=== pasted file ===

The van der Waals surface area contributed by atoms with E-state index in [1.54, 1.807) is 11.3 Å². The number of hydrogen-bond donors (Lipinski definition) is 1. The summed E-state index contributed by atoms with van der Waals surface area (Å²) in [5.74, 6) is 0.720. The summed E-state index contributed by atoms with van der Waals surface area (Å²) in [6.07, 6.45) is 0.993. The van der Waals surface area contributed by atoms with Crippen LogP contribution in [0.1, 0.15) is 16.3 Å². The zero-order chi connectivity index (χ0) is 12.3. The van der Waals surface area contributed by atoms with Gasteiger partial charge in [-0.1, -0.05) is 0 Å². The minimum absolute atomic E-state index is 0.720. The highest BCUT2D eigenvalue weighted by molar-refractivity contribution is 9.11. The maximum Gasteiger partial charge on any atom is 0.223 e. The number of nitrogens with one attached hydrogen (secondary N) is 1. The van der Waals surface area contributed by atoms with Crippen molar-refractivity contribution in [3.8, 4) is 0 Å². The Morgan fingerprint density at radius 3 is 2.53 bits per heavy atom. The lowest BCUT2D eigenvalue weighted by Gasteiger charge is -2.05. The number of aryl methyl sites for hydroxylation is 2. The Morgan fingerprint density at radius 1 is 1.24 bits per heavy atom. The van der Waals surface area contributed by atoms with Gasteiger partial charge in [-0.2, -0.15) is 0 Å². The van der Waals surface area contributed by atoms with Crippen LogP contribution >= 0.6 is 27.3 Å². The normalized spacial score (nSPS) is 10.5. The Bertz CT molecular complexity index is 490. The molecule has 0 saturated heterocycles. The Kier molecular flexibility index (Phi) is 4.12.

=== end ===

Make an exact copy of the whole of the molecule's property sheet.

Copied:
The van der Waals surface area contributed by atoms with E-state index in [1.54, 1.807) is 11.3 Å². The number of hydrogen-bond donors (Lipinski definition) is 1. The summed E-state index contributed by atoms with van der Waals surface area (Å²) in [5.74, 6) is 0.720. The summed E-state index contributed by atoms with van der Waals surface area (Å²) in [6.07, 6.45) is 0.993. The van der Waals surface area contributed by atoms with Crippen LogP contribution in [0.1, 0.15) is 16.3 Å². The zero-order chi connectivity index (χ0) is 12.3. The van der Waals surface area contributed by atoms with Gasteiger partial charge in [-0.1, -0.05) is 0 Å². The minimum absolute atomic E-state index is 0.720. The highest BCUT2D eigenvalue weighted by molar-refractivity contribution is 9.11. The maximum Gasteiger partial charge on any atom is 0.223 e. The number of nitrogens with one attached hydrogen (secondary N) is 1. The van der Waals surface area contributed by atoms with Crippen molar-refractivity contribution in [3.8, 4) is 0 Å². The Morgan fingerprint density at radius 3 is 2.53 bits per heavy atom. The lowest BCUT2D eigenvalue weighted by Gasteiger charge is -2.05. The number of aryl methyl sites for hydroxylation is 2. The Morgan fingerprint density at radius 1 is 1.24 bits per heavy atom. The van der Waals surface area contributed by atoms with Gasteiger partial charge in [-0.2, -0.15) is 0 Å². The van der Waals surface area contributed by atoms with Crippen LogP contribution >= 0.6 is 27.3 Å². The normalized spacial score (nSPS) is 10.5. The Bertz CT molecular complexity index is 490. The molecule has 0 saturated heterocycles. The Kier molecular flexibility index (Phi) is 4.12.